Southwest Wants Second Hand Boeing 737s To Stand In For MAX Shortage

Southwest Airlines is looking to take on second-hand Boeing 737NG aircraft to make up on lost ground due to the 737 MAX groundings. Additionally, the airline has had to defer the retirement of seven 737-700s due to the ongoing saga.

Southwest 737 MAX
It has nearly been a year since the Boeing 737 MAX grounding has been causing problems for airlines across the globe. Photo: Southwest Airlines

Maxed out

The carrier is one of the 737 MAX’s biggest customers. Its 310 orders meant that it was heavily relying on the aircraft on operations this decade. Even the 34 MAXs that it holds already have been sitting idle since March 2019.

Altogether, Southwest’s full-year operating profit was down 28 percent in 2019. Moreover, the company profited $828 million less than if the MAX has been in service.


Flexible fleet

CH-Aviation reports that Southwest CEO Gary Kelly shared the Dallas-based airline’s plans for its 737 aircraft during an earnings call on January 23rd.


“With our -700 retirement schedule, we have a lot of flexibility. So we’re actively deferring retirements where it makes sense. Secondly, we’re always monitoring the used 737 aircraft market. We’ll continue to do that,” Kelly said..

Southwest 737-700
Southwest is hoping that other Boeing 737 aircraft will be able to help cover operations this year while the 737 MAX remains grounded. Photo: Southwest Airlines

Meanwhile, CFO Tammy Romo went further into detail on the outlook for his carrier’s fleet. He shared that seven of the 18 737-700s will be kept on, despite originally being prepared for retirement last year. This move will also incur additional maintenance expenses of $10 million for Southwest.


“We’ll operate these seven aircraft for around two more years and they are scheduled to be retired by the end of 2021,” Romo shared.

“As for the remaining eleven -700’s retirement plan for 2019, we retired six of them; one in the third quarter and five during the fourth quarter. The remaining five retirements have shifted to the first half of 2020,”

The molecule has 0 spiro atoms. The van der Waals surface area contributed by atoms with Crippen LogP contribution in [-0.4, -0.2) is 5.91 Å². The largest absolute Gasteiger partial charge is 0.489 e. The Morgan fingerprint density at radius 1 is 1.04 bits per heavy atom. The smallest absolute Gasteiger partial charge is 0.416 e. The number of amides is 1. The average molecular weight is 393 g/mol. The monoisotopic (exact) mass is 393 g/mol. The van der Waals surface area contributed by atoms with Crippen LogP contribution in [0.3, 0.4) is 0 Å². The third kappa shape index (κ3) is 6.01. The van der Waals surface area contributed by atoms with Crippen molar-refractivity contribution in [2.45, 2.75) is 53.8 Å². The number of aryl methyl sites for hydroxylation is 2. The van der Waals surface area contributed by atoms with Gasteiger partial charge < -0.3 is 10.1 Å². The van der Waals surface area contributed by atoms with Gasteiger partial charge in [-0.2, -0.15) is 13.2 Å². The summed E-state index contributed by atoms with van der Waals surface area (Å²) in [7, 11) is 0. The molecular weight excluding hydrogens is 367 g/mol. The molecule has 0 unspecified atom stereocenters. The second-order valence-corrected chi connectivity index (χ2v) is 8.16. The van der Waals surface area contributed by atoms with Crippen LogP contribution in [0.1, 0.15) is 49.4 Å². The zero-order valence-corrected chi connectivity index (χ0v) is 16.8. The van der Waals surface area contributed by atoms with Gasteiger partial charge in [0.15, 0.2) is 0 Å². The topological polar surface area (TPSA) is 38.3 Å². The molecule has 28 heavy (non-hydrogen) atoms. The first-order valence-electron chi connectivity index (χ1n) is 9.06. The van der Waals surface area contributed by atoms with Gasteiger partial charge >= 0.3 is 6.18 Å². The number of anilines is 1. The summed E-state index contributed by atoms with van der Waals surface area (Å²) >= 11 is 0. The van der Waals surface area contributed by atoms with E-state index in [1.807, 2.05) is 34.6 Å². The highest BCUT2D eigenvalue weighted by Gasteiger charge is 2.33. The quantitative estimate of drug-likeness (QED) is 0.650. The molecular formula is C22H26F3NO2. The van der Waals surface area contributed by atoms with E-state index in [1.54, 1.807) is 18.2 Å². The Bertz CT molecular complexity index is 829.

Ultimately, Southwest plans to retire 16 737-700s this year. This includes the five that it hoped to let go in 2019. Nonetheless, despite the company expecting that the MAX will remain out of service by June 6, it assumes that there are only months to go and not years till it is back in action.

Southwest 737 MAX Parked
Southwest ordered more 737 MAXs than any other US airline. Photo: Getty Images

Preparations in place

The airline recently shared its plan on how it will reintroduce its jets when they are cleared by authorities. Extensive maintenance checks and crew training will be conducted before passenger services will resume.

Additionally, it is investing in simulators to help pilots familiarize themselves with the planes. Therefore, the firm is ensuring that it will be ready for action as soon as possible.

Simple Flying reached out to Southwest Airlines for comment on its Boeing 737 aircraft.

A Southwest spokesperson confirmed that the company decided to defer 18 of its originally planned 737-700 retirements for 2019 and 2020, combined. The airline did this to help it mitigate the fleet deficit that it is experiencing due to the MAX groundings.

What are your thoughts on the situation with Southwest’s fleet? Let us know what you think in the comment section.


Leave a Reply

newest oldest most voted

What else can they do, near term? With such a reliance on 737s, they're heavily impacted by the long grounding, and maybe by the reputation damage to the MAX and Boeing.

jim holland

I would not fly in one after they come back they are unstable


Boeing really HAVEN’T helped their customers, especially the airlines with Big 737 fleets, by their constant lying about when the MAX could be expected back in service.?
You would have thought they would have given their biggest customers far more of an ‘inside-track’ on how long the MAX was REALLY likely to be grounded for.?
The fact that Boeing has openly Lied to them can not have engendered any particular degree of trust between the airlines & the manufacturer.?

John Moss

With deferring the retirement of the 700’s makes me a little weary to board 1. If it was due for retirement how much longer or how many more cycles will it be able to perform before an explosive decompression becomes immanent???


1. The B737 MAX is fundamentally unsafe, and regulators should take pause at re-certifying the airliner.

2. Many in the industry and on forums underestimate the level of public concern and unwillingness to fly on the MAX. I expect someone technically oriented to make a “am I scheduled to fly on a MAX” website that will go viral.

3. Southwest one of the airlines that is to blame for the 737 MAX existing in that they created the business case for it.

4. Southwest only has two options going forward –
(A) lose profits with taking on NGs and flying a jet no one wants to get on, or